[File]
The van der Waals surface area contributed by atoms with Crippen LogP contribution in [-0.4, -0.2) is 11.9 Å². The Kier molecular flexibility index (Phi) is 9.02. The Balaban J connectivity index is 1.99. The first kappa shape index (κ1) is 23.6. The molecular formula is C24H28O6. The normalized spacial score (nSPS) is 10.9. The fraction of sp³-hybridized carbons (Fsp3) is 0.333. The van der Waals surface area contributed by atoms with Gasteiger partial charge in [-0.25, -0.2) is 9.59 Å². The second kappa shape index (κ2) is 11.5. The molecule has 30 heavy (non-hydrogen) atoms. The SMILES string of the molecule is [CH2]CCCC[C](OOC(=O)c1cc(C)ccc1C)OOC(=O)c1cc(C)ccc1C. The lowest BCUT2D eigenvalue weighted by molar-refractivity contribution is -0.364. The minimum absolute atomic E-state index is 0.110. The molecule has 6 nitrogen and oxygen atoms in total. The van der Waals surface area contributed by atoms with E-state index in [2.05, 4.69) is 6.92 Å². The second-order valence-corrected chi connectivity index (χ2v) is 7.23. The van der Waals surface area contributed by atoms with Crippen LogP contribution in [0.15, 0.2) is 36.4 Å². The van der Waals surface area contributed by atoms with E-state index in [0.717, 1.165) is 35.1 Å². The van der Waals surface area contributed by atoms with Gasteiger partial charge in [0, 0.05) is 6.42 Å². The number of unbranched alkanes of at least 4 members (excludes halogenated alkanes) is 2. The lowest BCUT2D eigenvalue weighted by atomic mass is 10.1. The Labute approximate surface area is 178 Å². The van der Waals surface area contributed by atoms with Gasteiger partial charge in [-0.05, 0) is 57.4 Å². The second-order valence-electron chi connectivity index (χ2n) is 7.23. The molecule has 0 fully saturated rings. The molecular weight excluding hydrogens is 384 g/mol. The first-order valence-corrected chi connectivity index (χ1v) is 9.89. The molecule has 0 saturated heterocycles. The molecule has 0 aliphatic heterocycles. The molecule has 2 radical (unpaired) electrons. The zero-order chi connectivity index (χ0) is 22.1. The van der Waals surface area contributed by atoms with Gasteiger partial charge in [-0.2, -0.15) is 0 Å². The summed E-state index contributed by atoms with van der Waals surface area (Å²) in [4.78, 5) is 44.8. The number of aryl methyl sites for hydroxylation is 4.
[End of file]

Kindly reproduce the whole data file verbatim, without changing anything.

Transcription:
The van der Waals surface area contributed by atoms with Crippen LogP contribution in [-0.4, -0.2) is 11.9 Å². The Kier molecular flexibility index (Phi) is 9.02. The Balaban J connectivity index is 1.99. The first kappa shape index (κ1) is 23.6. The molecular formula is C24H28O6. The normalized spacial score (nSPS) is 10.9. The fraction of sp³-hybridized carbons (Fsp3) is 0.333. The van der Waals surface area contributed by atoms with Gasteiger partial charge in [-0.25, -0.2) is 9.59 Å². The second kappa shape index (κ2) is 11.5. The molecule has 30 heavy (non-hydrogen) atoms. The SMILES string of the molecule is [CH2]CCCC[C](OOC(=O)c1cc(C)ccc1C)OOC(=O)c1cc(C)ccc1C. The lowest BCUT2D eigenvalue weighted by molar-refractivity contribution is -0.364. The minimum absolute atomic E-state index is 0.110. The molecule has 6 nitrogen and oxygen atoms in total. The van der Waals surface area contributed by atoms with E-state index in [2.05, 4.69) is 6.92 Å². The second-order valence-corrected chi connectivity index (χ2v) is 7.23. The van der Waals surface area contributed by atoms with Crippen LogP contribution in [0.15, 0.2) is 36.4 Å². The van der Waals surface area contributed by atoms with E-state index in [0.717, 1.165) is 35.1 Å². The van der Waals surface area contributed by atoms with Gasteiger partial charge in [0, 0.05) is 6.42 Å². The number of unbranched alkanes of at least 4 members (excludes halogenated alkanes) is 2. The lowest BCUT2D eigenvalue weighted by atomic mass is 10.1. The Labute approximate surface area is 178 Å². The van der Waals surface area contributed by atoms with Gasteiger partial charge in [-0.05, 0) is 57.4 Å². The second-order valence-electron chi connectivity index (χ2n) is 7.23. The molecule has 0 fully saturated rings. The molecular weight excluding hydrogens is 384 g/mol. The first-order valence-corrected chi connectivity index (χ1v) is 9.89. The molecule has 0 saturated heterocycles. The molecule has 0 aliphatic heterocycles. The molecule has 2 radical (unpaired) electrons. The zero-order chi connectivity index (χ0) is 22.1. The van der Waals surface area contributed by atoms with Gasteiger partial charge in [-0.2, -0.15) is 0 Å². The summed E-state index contributed by atoms with van der Waals surface area (Å²) in [4.78, 5) is 44.8. The number of aryl methyl sites for hydroxylation is 4.